In the wake of the protests that followed the death of George Floyd at the hands of Minneapolis police, Dallas ISD trustees voted to unanimously approve a resolution that, they hoped, would confirm the district’s commitment to Black students.
The resolution vows that trustees will collaborate with the community to identify high-need issues and then report back to Superintendent Michael Hinojosa in a month with the goal of creating action plans to achieve measurable improvements for Black students within Dallas ISD over the next year.
“In Dallas ISD, we believe every voice matters,” the district said in a statement. “Our district is one of diverse backgrounds, ideas, and stories, and our perspectives help define us.
When George Floyd uttered, ‘I can’t breathe,’ it was a reminder to let the voice of humanity ring loud and lead to positive change.”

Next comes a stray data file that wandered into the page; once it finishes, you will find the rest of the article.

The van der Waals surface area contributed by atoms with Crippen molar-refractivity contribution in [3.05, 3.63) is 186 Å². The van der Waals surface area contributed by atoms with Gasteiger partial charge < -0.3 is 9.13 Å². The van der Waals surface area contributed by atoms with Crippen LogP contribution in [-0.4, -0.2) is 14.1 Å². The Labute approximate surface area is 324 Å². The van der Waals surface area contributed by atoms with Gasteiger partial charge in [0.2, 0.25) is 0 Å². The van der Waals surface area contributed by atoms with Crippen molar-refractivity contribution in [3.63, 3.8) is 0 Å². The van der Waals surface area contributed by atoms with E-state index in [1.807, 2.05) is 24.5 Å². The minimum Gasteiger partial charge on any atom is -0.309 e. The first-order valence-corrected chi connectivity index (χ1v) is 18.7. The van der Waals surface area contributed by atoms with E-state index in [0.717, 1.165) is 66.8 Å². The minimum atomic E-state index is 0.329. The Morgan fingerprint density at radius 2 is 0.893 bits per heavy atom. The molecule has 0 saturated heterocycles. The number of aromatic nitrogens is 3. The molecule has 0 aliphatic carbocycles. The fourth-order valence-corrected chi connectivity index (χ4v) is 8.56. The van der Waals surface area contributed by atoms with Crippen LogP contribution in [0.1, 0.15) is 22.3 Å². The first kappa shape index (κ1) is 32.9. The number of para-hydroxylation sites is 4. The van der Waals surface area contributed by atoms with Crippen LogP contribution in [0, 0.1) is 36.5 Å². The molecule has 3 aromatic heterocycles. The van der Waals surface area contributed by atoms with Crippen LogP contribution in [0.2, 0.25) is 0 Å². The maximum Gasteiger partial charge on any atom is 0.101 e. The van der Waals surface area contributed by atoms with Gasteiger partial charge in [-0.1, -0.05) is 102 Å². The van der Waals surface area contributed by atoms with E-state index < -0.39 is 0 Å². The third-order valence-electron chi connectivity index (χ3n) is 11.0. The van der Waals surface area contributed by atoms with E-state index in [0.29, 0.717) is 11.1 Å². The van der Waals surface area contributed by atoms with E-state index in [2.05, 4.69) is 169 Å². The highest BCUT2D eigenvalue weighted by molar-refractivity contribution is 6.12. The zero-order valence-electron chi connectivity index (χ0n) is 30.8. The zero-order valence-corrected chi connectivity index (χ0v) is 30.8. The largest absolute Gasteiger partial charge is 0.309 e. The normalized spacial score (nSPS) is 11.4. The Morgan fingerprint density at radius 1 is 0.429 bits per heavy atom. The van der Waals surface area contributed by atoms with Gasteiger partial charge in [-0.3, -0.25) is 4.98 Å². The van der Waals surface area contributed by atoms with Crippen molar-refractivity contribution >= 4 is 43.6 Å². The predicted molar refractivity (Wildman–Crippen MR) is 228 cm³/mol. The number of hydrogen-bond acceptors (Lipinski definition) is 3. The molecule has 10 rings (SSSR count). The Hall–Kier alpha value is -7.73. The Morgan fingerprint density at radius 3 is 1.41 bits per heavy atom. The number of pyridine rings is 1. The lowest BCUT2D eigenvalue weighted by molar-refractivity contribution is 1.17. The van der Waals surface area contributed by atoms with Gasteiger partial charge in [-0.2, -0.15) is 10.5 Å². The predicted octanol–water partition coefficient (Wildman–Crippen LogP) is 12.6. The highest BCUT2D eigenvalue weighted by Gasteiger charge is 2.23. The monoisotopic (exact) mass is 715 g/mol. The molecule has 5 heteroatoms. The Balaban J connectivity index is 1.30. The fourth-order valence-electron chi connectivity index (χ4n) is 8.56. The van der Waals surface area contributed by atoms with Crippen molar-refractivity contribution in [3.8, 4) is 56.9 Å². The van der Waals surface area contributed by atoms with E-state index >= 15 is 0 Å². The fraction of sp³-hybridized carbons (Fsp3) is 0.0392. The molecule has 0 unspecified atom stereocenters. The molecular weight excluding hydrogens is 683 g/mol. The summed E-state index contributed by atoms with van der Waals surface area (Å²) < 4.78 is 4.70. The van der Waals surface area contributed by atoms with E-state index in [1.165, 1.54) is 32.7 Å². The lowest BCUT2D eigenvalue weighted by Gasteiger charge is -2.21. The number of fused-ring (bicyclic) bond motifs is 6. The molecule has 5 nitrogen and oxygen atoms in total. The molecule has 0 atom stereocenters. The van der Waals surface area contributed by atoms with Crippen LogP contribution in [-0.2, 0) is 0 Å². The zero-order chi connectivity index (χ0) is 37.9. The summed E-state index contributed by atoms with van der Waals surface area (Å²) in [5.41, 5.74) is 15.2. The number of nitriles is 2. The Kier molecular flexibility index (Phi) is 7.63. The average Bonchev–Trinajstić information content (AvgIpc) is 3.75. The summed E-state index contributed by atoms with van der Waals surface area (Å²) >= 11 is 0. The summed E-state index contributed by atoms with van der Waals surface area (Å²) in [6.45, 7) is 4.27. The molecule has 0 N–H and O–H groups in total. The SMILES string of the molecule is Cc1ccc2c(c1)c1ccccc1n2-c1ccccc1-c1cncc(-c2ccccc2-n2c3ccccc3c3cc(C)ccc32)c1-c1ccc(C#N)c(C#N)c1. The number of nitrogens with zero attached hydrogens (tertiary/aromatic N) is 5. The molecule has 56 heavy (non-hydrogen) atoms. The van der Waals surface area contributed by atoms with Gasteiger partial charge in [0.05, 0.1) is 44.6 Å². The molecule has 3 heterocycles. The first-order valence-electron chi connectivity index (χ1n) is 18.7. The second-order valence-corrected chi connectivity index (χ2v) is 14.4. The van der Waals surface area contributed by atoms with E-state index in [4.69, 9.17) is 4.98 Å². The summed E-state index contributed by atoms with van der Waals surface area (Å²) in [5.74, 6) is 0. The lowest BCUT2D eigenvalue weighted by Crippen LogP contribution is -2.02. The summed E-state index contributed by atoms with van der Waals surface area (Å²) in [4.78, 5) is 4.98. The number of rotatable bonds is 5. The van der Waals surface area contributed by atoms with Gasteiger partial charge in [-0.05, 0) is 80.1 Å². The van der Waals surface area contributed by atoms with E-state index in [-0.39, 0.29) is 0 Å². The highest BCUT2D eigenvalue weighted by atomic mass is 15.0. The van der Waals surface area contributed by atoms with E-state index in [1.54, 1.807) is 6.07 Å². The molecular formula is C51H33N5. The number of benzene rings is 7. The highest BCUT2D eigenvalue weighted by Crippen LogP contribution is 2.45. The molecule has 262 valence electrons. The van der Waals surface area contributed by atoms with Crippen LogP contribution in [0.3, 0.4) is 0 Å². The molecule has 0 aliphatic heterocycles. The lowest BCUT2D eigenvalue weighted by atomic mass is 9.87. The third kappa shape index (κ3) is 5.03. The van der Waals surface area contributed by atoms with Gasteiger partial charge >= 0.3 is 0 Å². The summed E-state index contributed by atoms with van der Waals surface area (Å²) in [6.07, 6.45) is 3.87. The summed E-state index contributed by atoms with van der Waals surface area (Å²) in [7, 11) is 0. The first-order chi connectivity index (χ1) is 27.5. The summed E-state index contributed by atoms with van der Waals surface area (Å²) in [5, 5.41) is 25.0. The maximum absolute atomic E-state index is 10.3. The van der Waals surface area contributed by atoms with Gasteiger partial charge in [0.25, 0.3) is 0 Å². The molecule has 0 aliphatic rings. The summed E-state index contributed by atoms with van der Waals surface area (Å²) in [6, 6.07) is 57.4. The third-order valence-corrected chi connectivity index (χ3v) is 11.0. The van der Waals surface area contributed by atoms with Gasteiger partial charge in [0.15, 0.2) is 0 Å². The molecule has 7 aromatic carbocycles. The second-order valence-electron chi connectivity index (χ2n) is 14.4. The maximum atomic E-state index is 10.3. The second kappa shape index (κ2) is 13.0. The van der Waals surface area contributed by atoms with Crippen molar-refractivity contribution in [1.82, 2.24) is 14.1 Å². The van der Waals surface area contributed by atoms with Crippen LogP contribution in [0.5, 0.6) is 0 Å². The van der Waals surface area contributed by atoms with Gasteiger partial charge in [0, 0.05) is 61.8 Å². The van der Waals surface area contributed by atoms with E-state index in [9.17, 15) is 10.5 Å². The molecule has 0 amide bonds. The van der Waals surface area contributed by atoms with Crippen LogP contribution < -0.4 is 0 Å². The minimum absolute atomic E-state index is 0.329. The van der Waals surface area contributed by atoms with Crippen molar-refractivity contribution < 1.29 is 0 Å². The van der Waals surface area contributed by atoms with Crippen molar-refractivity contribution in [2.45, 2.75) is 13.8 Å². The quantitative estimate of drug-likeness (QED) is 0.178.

Part of the step toward that change was the creation of a website that is dedicated to humanizing the movement by creating space for students and the community to voice their experiences.
“We have to move beyond incremental steps,” said Justin Henry, board president. “When something is at a crisis as it is now and has been since I was a child and before then, we have to look toward more systemic and deep change. We have to develop a higher level of urgency.”
“While we cannot unwrite the wrongs of the past, there is hope. We can use our voices to ensure injustices, of any kind, no longer continue,” the district’s statement added. “This site is our effort to share the stories and ideas that paint our world.”
The design features six main areas for users to experience and explore the following topics:
- Are you OK?;
- Become an ally;
- Get connected;
- Relevant reads;
- Racial equity;
- Safe and welcoming
To see more, visit, www.dallasisd.org/Voices.